It's a bit of lost opportunity, because they could have given these characters truly unique, memorable personalities.  Instead they just play them the way any convention-goer would after picking up a pregen.  You've seen all these characters before with different names.  Lidda is basically just Tasslehoff the kender from the Dragonlance novels, and so on.  It's not such a horrible thing, but it does make the book a little bland.

My favorite character was Naull.  She seemed slightly deeper to me than the other three adventurers.  Lidda and Jozan were just too stereotypical (for their classes), and I have something of a personal grudge against the existence of Regdar (See this article).  In a magical world filled with sapient mythological creatures, the last thing D&D needed as an icon was a white, male, human fighter.  But, any time this gets to me I just look at page 297 of 4e's PHB, and then I feel a little better.

NeverWinter Nights spider
There were a few parts where I really felt the book was bad about descriptions.  Sometimes I had trouble visualizing what the author was trying to say, which is sad considering how dumbed-down the book is.  Sometimes this trouble came from missing details.  For example, early on they fight some giant spiders.  The book doesn't say how big they are, just that they're huge.  Over and over, it just describes them as big/large/huge, without saying being more specific.  So, having fought plenty of spiders in NeverWinter Nights, I pictured their size somewhere between a sheep and a cow.  But once that was firmly in my head, the spiders started climbing up someone, or hanging on to their shield, which meant they were actually closer to the size of a small dog.  But to be fair, it's possible I missed a sentence somewhere.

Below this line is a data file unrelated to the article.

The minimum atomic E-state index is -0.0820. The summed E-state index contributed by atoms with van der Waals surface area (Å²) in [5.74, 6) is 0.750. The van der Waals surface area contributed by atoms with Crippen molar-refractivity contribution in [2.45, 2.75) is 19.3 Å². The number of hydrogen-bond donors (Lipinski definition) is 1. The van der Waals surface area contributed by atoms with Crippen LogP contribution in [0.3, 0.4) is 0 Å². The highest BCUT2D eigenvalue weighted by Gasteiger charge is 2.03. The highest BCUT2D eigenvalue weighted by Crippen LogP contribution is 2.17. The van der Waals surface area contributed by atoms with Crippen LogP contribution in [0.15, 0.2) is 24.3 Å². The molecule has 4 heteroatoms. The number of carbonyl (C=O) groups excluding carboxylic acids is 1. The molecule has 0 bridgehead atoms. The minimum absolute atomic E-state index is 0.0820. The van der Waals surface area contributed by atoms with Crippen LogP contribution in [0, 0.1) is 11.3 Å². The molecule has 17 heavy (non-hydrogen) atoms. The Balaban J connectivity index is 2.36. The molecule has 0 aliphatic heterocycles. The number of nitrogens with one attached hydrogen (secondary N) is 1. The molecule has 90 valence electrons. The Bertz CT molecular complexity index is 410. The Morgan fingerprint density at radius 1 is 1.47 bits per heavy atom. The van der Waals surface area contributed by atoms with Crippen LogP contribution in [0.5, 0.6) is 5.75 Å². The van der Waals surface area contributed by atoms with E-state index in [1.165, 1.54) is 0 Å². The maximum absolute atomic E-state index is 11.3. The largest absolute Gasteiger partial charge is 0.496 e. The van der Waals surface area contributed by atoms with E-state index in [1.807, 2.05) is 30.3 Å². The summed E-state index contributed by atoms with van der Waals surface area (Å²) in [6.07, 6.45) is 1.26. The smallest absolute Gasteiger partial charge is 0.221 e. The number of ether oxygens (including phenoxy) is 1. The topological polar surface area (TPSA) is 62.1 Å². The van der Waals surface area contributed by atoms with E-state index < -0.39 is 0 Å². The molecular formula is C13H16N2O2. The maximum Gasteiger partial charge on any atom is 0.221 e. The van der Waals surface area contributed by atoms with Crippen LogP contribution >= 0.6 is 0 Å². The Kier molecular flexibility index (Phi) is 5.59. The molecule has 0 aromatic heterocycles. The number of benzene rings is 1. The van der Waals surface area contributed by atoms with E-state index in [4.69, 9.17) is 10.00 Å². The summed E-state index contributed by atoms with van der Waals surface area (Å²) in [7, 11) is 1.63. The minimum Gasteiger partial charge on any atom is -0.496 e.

The final lines of dialogue in this book are so trite that... well, back in high school I used to draw (very cheesy) comic books, and I once ended a story with the exact same piece of dialogue.  But remember, "The Savage Caves" was not written by a serious author trying to create literature, so much as a marketer trying to advertise a product.  Maybe I should have gone into marketing.

Overall, I did enjoy reading the book, but that doesn't make it good.  (In fact, I'm starting to wonder just how bad a book has to be for me to give it a bad review.)  I liked this book in more of a "so bad it's good" way, like the movies you see on MST3K.  I also had fun reading it because the anachronisms reminded me of actual D&D sessions, kind of like "Knights of the Dinner Table" but not as funny.  I might still read some of the others in the series, but only if I find them very cheap.

Saturday, December 15, 2012

Character: Terri Bolton

This is my character in the "Rifts 2112" campaign.

Full Name: Terri Elizabeth Bolton

Mechanic, Part-Time FEMA Emergency Responder

Age: 23

McGyver - Can improvise tools from common items.